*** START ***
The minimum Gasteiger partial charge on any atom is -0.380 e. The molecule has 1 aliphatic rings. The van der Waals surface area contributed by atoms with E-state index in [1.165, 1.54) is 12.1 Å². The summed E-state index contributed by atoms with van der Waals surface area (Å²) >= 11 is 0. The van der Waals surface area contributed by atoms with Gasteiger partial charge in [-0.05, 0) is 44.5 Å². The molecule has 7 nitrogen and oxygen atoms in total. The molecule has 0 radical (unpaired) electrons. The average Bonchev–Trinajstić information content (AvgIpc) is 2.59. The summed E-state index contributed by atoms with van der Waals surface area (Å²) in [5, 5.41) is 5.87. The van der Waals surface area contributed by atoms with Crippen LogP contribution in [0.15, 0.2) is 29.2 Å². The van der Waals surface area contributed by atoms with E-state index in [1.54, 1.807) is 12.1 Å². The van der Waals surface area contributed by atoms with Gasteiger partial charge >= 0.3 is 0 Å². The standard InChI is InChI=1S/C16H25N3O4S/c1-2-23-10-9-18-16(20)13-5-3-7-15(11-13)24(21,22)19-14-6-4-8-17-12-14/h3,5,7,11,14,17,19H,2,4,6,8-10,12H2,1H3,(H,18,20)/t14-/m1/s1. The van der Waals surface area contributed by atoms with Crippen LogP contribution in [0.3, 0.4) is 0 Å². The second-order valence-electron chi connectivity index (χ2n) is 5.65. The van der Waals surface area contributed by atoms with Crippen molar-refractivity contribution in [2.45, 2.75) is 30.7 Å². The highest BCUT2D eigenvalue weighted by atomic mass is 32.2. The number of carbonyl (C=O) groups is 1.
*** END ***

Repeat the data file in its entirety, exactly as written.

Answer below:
The minimum Gasteiger partial charge on any atom is -0.380 e. The molecule has 1 aliphatic rings. The van der Waals surface area contributed by atoms with E-state index in [1.165, 1.54) is 12.1 Å². The summed E-state index contributed by atoms with van der Waals surface area (Å²) >= 11 is 0. The van der Waals surface area contributed by atoms with Gasteiger partial charge in [-0.05, 0) is 44.5 Å². The molecule has 7 nitrogen and oxygen atoms in total. The molecule has 0 radical (unpaired) electrons. The average Bonchev–Trinajstić information content (AvgIpc) is 2.59. The summed E-state index contributed by atoms with van der Waals surface area (Å²) in [5, 5.41) is 5.87. The van der Waals surface area contributed by atoms with Crippen LogP contribution in [0.15, 0.2) is 29.2 Å². The van der Waals surface area contributed by atoms with E-state index in [1.54, 1.807) is 12.1 Å². The van der Waals surface area contributed by atoms with Gasteiger partial charge >= 0.3 is 0 Å². The standard InChI is InChI=1S/C16H25N3O4S/c1-2-23-10-9-18-16(20)13-5-3-7-15(11-13)24(21,22)19-14-6-4-8-17-12-14/h3,5,7,11,14,17,19H,2,4,6,8-10,12H2,1H3,(H,18,20)/t14-/m1/s1. The van der Waals surface area contributed by atoms with Crippen LogP contribution in [0.3, 0.4) is 0 Å². The second-order valence-electron chi connectivity index (χ2n) is 5.65. The van der Waals surface area contributed by atoms with Crippen molar-refractivity contribution in [2.45, 2.75) is 30.7 Å². The highest BCUT2D eigenvalue weighted by atomic mass is 32.2. The number of carbonyl (C=O) groups is 1.